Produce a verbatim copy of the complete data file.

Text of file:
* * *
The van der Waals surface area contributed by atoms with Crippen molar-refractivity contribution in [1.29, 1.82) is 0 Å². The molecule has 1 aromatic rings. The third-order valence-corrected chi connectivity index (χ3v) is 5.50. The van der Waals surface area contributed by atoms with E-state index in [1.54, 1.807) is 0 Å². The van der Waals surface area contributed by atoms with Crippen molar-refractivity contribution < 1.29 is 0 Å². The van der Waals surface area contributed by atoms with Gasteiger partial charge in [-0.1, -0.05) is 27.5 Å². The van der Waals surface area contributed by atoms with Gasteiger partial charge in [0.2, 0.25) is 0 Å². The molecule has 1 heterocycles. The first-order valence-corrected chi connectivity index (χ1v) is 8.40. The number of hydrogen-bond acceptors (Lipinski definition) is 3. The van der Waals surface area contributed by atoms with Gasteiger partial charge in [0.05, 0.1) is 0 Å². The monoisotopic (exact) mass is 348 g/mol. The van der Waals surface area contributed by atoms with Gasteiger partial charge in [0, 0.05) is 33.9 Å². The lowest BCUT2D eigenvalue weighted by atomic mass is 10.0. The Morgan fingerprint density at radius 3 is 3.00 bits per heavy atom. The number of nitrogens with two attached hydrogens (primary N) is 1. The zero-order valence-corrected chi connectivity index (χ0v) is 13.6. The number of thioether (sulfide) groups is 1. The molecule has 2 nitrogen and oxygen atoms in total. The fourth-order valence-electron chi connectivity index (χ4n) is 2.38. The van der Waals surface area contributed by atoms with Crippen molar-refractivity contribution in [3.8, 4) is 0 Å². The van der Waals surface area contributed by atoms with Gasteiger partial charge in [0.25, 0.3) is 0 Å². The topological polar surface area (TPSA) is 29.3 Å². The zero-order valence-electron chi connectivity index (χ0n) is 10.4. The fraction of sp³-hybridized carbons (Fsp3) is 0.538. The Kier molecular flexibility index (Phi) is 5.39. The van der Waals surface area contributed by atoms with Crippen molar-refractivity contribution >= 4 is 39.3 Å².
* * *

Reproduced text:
The van der Waals surface area contributed by atoms with Crippen molar-refractivity contribution in [1.29, 1.82) is 0 Å². The molecule has 1 aromatic rings. The third-order valence-corrected chi connectivity index (χ3v) is 5.50. The van der Waals surface area contributed by atoms with E-state index in [1.54, 1.807) is 0 Å². The van der Waals surface area contributed by atoms with Crippen molar-refractivity contribution < 1.29 is 0 Å². The van der Waals surface area contributed by atoms with Gasteiger partial charge in [-0.1, -0.05) is 27.5 Å². The van der Waals surface area contributed by atoms with Gasteiger partial charge in [0.2, 0.25) is 0 Å². The molecule has 1 heterocycles. The first-order valence-corrected chi connectivity index (χ1v) is 8.40. The number of hydrogen-bond acceptors (Lipinski definition) is 3. The van der Waals surface area contributed by atoms with Gasteiger partial charge in [0.05, 0.1) is 0 Å². The monoisotopic (exact) mass is 348 g/mol. The van der Waals surface area contributed by atoms with Gasteiger partial charge in [0, 0.05) is 33.9 Å². The lowest BCUT2D eigenvalue weighted by atomic mass is 10.0. The Morgan fingerprint density at radius 3 is 3.00 bits per heavy atom. The number of nitrogens with two attached hydrogens (primary N) is 1. The zero-order valence-corrected chi connectivity index (χ0v) is 13.6. The number of thioether (sulfide) groups is 1. The molecule has 2 nitrogen and oxygen atoms in total. The fourth-order valence-electron chi connectivity index (χ4n) is 2.38. The van der Waals surface area contributed by atoms with Crippen molar-refractivity contribution in [3.8, 4) is 0 Å². The van der Waals surface area contributed by atoms with Gasteiger partial charge in [0.25, 0.3) is 0 Å². The topological polar surface area (TPSA) is 29.3 Å². The zero-order valence-electron chi connectivity index (χ0n) is 10.4. The fraction of sp³-hybridized carbons (Fsp3) is 0.538. The Kier molecular flexibility index (Phi) is 5.39. The van der Waals surface area contributed by atoms with Crippen molar-refractivity contribution >= 4 is 39.3 Å².